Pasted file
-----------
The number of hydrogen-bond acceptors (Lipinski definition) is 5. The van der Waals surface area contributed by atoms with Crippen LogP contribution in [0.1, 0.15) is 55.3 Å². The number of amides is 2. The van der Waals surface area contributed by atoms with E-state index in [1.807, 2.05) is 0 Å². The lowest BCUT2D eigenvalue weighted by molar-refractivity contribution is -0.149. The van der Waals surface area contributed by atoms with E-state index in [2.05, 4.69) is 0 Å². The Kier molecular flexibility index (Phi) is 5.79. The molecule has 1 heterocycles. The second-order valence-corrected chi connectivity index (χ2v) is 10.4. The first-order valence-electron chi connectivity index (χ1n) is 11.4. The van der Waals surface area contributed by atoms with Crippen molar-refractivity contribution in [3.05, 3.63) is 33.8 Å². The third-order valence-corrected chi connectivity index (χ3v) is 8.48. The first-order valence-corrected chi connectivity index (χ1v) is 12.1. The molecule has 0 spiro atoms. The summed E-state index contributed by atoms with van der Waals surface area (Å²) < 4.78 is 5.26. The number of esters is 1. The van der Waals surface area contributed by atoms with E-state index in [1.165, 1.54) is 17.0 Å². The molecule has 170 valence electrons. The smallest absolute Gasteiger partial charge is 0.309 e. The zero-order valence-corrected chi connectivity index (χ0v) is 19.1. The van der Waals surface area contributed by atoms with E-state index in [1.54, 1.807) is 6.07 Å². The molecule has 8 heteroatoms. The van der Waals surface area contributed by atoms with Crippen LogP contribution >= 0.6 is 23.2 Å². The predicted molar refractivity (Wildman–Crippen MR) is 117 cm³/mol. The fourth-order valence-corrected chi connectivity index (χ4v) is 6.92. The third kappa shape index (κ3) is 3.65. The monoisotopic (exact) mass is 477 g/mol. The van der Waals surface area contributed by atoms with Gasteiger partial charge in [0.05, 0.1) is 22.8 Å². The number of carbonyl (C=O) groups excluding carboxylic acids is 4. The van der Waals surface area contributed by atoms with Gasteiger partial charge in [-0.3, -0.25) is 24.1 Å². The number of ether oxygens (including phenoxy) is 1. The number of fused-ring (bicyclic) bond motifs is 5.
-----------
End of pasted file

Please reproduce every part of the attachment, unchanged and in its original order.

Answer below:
The number of hydrogen-bond acceptors (Lipinski definition) is 5. The van der Waals surface area contributed by atoms with Crippen LogP contribution in [0.1, 0.15) is 55.3 Å². The number of amides is 2. The van der Waals surface area contributed by atoms with E-state index in [1.807, 2.05) is 0 Å². The lowest BCUT2D eigenvalue weighted by molar-refractivity contribution is -0.149. The van der Waals surface area contributed by atoms with E-state index in [2.05, 4.69) is 0 Å². The Kier molecular flexibility index (Phi) is 5.79. The molecule has 1 heterocycles. The second-order valence-corrected chi connectivity index (χ2v) is 10.4. The first-order valence-electron chi connectivity index (χ1n) is 11.4. The van der Waals surface area contributed by atoms with Crippen molar-refractivity contribution in [3.05, 3.63) is 33.8 Å². The third-order valence-corrected chi connectivity index (χ3v) is 8.48. The first-order valence-corrected chi connectivity index (χ1v) is 12.1. The molecule has 0 spiro atoms. The summed E-state index contributed by atoms with van der Waals surface area (Å²) < 4.78 is 5.26. The number of esters is 1. The van der Waals surface area contributed by atoms with E-state index in [1.165, 1.54) is 17.0 Å². The molecule has 170 valence electrons. The smallest absolute Gasteiger partial charge is 0.309 e. The zero-order valence-corrected chi connectivity index (χ0v) is 19.1. The van der Waals surface area contributed by atoms with E-state index in [1.54, 1.807) is 6.07 Å². The molecule has 8 heteroatoms. The van der Waals surface area contributed by atoms with Crippen LogP contribution >= 0.6 is 23.2 Å². The predicted molar refractivity (Wildman–Crippen MR) is 117 cm³/mol. The fourth-order valence-corrected chi connectivity index (χ4v) is 6.92. The third kappa shape index (κ3) is 3.65. The monoisotopic (exact) mass is 477 g/mol. The van der Waals surface area contributed by atoms with Gasteiger partial charge in [0.05, 0.1) is 22.8 Å². The number of carbonyl (C=O) groups excluding carboxylic acids is 4. The van der Waals surface area contributed by atoms with Gasteiger partial charge in [-0.3, -0.25) is 24.1 Å². The number of ether oxygens (including phenoxy) is 1. The number of fused-ring (bicyclic) bond motifs is 5.